Mexico activists vow to press ahead after mother seeking justice is murdered

Human rights activists in Ciudad Juárez, Mexico's most violent city, say their cause will not be silenced by the death of Marisela Escobedo Ortiz, who was shot dead last week while demanding justice in her daughter's unsolved killing.

Raymundo Ruiz/AP
Human rights activists hang a sign on the wall of the state prosecutors office to protest the killing of Marisela Escobedo Ortiz in Ciudad Juárez, Mexico, Friday, Dec. 17.

All she wanted was justice for her slain daughter.

But what Marisela Escobedo Ortiz received was a bullet in the head, after leading a series of marches, including most recently a sit-in outside the governor’s palace in Chihuahua City in northern Mexico, demanding that the killer of her teen daughter face sentencing. It was there, last Thursday night, that masked men drove up to the government hall and shot Ms. Escobedo dead.

Her daughter’s death, her own death last week, and then the killing of a brother-in-law on Saturday has shocked Mexico, where even hardened residents wonder at the limits of impunity these days. Many activists say they believe the message was clear: to stifle the voices of those who dare fight the status quo.

Much violence here, with all of its various roots and expressions, has had a silencing effect. Journalists intimidated by drug traffickers have erased their bylines or refused to cover organized crime. Citizens, fearful of corrupt police, do not report crimes. Business owners, avoiding extortion or worse, have shuttered their doors.

The plight of the Escobedo family will not turn that trend around, say social activists in Chihuahua state.

“The way in which she was assassinated, and everything surrounding the case, leaves a clear message for the community of social activists and human rights workers that we should be quiet,” says activist Marisela Ortiz of Nuestras Hijas de Regreso a Casa, a group fighting against the disappearance of women in Ciudad Juárez in Chihuahua state. “But for those of us who are dedicated, the murder is pushing us to unite and continue this fight.”

Escobedo’s daughter, Rubi Frayre Escobedo, went missing in 2008 at age 16 and was found in a trash bin in 2009 in Ciudad Juárez, across from El Paso, Texas, burned and dismembered.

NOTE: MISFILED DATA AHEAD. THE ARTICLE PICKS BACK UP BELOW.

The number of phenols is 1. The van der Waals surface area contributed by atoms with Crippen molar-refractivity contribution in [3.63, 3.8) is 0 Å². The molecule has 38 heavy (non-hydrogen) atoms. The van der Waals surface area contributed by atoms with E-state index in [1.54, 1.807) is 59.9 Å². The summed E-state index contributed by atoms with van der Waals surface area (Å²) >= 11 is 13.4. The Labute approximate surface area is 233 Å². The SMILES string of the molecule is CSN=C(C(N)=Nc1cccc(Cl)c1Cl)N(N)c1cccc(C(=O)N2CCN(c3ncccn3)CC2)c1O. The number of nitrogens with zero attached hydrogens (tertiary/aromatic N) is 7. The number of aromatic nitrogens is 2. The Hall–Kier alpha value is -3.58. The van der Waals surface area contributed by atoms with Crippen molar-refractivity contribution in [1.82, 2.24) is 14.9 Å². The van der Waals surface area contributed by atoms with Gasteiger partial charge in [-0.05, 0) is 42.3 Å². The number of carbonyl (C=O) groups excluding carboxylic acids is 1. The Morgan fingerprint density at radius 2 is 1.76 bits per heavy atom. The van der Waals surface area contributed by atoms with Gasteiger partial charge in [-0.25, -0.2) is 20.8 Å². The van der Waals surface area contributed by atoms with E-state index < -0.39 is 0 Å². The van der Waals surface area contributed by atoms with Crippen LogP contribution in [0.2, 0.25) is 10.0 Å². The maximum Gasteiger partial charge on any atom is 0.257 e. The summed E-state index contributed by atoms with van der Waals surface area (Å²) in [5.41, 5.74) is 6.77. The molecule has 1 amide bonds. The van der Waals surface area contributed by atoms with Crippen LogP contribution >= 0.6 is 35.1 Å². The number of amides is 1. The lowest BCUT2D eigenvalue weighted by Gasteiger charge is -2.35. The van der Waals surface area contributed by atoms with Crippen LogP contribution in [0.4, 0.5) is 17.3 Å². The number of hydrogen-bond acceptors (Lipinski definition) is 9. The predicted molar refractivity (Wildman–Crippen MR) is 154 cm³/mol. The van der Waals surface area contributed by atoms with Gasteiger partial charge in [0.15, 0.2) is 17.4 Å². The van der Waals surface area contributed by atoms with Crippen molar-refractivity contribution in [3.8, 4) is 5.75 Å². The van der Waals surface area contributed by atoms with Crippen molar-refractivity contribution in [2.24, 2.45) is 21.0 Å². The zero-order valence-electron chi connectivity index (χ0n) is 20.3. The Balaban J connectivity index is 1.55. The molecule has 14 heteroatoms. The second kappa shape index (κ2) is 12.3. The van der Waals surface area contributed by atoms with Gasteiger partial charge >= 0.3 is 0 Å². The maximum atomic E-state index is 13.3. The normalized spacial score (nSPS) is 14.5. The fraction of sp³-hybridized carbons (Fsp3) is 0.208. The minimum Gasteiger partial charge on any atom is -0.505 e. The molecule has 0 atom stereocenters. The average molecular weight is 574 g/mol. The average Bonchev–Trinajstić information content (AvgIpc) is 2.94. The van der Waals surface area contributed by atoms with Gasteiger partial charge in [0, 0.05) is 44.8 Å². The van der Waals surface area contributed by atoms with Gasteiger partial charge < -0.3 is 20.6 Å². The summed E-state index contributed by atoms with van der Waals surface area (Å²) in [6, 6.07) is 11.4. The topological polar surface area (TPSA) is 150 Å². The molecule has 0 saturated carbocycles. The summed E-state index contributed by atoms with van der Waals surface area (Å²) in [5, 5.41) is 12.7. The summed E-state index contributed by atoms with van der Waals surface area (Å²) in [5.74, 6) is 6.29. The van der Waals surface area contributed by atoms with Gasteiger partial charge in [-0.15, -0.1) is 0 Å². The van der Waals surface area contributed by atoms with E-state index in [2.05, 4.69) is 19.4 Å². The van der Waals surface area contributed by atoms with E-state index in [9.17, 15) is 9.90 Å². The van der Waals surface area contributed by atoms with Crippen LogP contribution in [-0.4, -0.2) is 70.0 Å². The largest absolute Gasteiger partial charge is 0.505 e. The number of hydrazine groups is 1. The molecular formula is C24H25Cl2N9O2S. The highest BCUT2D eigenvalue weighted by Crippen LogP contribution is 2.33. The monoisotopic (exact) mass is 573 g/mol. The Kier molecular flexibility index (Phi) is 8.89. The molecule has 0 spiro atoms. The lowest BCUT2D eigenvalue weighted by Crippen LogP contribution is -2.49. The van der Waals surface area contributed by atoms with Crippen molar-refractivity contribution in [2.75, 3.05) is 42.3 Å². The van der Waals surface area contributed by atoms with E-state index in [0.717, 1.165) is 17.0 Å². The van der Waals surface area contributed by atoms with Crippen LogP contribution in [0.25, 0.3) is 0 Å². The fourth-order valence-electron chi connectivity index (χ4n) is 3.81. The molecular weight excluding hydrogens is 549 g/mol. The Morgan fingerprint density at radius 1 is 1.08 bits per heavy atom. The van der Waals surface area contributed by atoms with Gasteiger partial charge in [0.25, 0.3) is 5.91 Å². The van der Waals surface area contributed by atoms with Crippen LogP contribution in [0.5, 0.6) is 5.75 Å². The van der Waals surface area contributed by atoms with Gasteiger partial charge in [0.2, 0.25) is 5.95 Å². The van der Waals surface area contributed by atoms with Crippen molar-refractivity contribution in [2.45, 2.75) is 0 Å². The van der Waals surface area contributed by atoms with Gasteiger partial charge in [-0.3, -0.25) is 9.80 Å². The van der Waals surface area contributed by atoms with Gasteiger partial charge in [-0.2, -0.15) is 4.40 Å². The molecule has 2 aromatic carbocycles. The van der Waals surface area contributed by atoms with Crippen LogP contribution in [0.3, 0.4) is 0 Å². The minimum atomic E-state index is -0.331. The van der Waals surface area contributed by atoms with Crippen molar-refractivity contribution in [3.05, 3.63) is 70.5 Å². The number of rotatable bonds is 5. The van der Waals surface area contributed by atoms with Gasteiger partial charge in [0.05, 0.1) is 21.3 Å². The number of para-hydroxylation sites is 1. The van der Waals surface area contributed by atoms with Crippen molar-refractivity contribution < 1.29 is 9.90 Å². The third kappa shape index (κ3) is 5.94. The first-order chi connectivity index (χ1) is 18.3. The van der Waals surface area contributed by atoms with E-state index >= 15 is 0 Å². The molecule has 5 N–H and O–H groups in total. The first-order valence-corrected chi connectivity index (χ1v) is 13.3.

The main suspect was her boyfriend Sergio Barraza, who prosecutors have said confessed to the murder and led authorities to the body. But at his trial in April he was let go for a lack of evidence. Photographs from that day showed Escobedo collapsing in a heap of despair, but she found her fortitude and began staging marches and demanding justice.

Most recently she had gone to the governor’s palace for three days and promised not to move until the investigation made progress. A security camera filmed a car pulling up to the building last Thursday night. In the video already viewed more than 1 million times on YouTube, Escobedo tries to flee but a gunman chases her across the road and shoots her in the head.

Mexican President Felipe Calderón condemned the killing of Escobedo on his Twitter account over the weekend. “Such impunity caused the murder of Marisela Escobedo,” he wrote.

The three judges in the case have been suspended. A spokesman for the state attorney general’s office told the Associated Press that Mr. Barraza now is also a suspect in Escobedo’s homicide. Two days after she was shot, the asphyxiated body of Escobedo’s partner’s brother was found, after his lumber store was torched.

It is unclear if the deaths are related, but the family plight highlights the chaos that has befallen parts of Mexico. In Ciudad Juárez, the nation’s most violent city, more than 3,000 people have been killed this year alone. Drug violence, as the Sinaloa cartel battles the Juárez group for turf control, has been the culprit. In the 1990s, the city was made notorious for the random murders of women known as “femicides.”

Hugo Almada, a long-time activist in Juárez who participates in a government program to bring safety to Juárez, says that all sectors have been affected by the violence that has spiked since 2008. “The people already were scared for their lives, this is not new,” he says.

Escobedo is not the first social activist to be killed. Across the country, throughout the decades, human rights defenders and activists, whether environmental or social, have been assaulted and intimidated and sometimes killed. Ms. Ortiz says, however, that in the midst of the current drug violence, which has caused more than 30,000 murders in four years, activists feel more exposed.

“In this climate of violence, when anyone can be killed, and we do not know where it is coming from, we are even more vulnerable,” says Ortiz. “The incapacity of the state, the impunity, the chaos in which we are living makes us more vulnerable every day.”

“Yet again, it was impunity that led to these homicides,” says Jose Antonio Ortega, the president of the Citizen’s Council for Public Security and Criminal Justice in Mexico City. “I only hope it leads to more people raising their voices.”

Ortiz says it will. On Friday, after Escobedo’s murder, activists gathered outside the state prosecutor’s office holding signs reading “Justice for Marisela.” Many more protests are planned.

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